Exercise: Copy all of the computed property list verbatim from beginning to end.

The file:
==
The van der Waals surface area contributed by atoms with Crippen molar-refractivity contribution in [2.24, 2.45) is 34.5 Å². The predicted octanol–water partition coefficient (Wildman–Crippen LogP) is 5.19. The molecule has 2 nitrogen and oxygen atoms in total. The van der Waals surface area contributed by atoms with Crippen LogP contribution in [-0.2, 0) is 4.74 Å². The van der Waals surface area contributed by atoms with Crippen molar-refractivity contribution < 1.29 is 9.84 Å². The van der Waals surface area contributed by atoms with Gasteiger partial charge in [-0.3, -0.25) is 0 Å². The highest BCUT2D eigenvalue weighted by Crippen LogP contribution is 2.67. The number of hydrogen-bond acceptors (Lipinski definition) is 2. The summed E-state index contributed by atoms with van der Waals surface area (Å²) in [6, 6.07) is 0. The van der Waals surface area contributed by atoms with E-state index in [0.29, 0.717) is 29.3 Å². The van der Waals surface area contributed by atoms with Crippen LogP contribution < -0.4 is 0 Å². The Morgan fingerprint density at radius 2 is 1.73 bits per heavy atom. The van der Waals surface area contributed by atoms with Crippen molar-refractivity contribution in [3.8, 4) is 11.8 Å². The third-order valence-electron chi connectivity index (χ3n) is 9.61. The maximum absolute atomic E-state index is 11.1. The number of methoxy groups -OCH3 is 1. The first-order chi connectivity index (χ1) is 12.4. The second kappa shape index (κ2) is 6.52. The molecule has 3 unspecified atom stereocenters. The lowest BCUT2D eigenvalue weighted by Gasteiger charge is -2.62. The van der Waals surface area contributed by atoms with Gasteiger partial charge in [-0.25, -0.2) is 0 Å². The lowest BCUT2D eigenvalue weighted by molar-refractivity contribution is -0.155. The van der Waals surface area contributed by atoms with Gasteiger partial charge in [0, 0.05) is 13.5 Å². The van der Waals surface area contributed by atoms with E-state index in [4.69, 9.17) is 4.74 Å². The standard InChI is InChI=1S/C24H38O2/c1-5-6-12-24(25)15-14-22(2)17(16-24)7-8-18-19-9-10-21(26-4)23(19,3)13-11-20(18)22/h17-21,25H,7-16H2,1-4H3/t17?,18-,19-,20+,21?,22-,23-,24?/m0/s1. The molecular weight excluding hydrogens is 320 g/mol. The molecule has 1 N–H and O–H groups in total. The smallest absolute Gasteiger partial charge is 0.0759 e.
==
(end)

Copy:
The van der Waals surface area contributed by atoms with Crippen molar-refractivity contribution in [2.24, 2.45) is 34.5 Å². The predicted octanol–water partition coefficient (Wildman–Crippen LogP) is 5.19. The molecule has 2 nitrogen and oxygen atoms in total. The van der Waals surface area contributed by atoms with Crippen LogP contribution in [-0.2, 0) is 4.74 Å². The van der Waals surface area contributed by atoms with Crippen molar-refractivity contribution < 1.29 is 9.84 Å². The van der Waals surface area contributed by atoms with Gasteiger partial charge in [-0.3, -0.25) is 0 Å². The highest BCUT2D eigenvalue weighted by Crippen LogP contribution is 2.67. The number of hydrogen-bond acceptors (Lipinski definition) is 2. The summed E-state index contributed by atoms with van der Waals surface area (Å²) in [6, 6.07) is 0. The van der Waals surface area contributed by atoms with E-state index in [0.29, 0.717) is 29.3 Å². The van der Waals surface area contributed by atoms with Crippen LogP contribution < -0.4 is 0 Å². The Morgan fingerprint density at radius 2 is 1.73 bits per heavy atom. The van der Waals surface area contributed by atoms with Crippen molar-refractivity contribution in [3.8, 4) is 11.8 Å². The third-order valence-electron chi connectivity index (χ3n) is 9.61. The maximum absolute atomic E-state index is 11.1. The number of methoxy groups -OCH3 is 1. The first-order chi connectivity index (χ1) is 12.4. The second kappa shape index (κ2) is 6.52. The molecule has 3 unspecified atom stereocenters. The lowest BCUT2D eigenvalue weighted by Gasteiger charge is -2.62. The van der Waals surface area contributed by atoms with Gasteiger partial charge in [-0.25, -0.2) is 0 Å². The lowest BCUT2D eigenvalue weighted by molar-refractivity contribution is -0.155. The van der Waals surface area contributed by atoms with Gasteiger partial charge in [0, 0.05) is 13.5 Å². The van der Waals surface area contributed by atoms with E-state index in [4.69, 9.17) is 4.74 Å². The standard InChI is InChI=1S/C24H38O2/c1-5-6-12-24(25)15-14-22(2)17(16-24)7-8-18-19-9-10-21(26-4)23(19,3)13-11-20(18)22/h17-21,25H,7-16H2,1-4H3/t17?,18-,19-,20+,21?,22-,23-,24?/m0/s1. The molecular weight excluding hydrogens is 320 g/mol. The molecule has 1 N–H and O–H groups in total. The smallest absolute Gasteiger partial charge is 0.0759 e.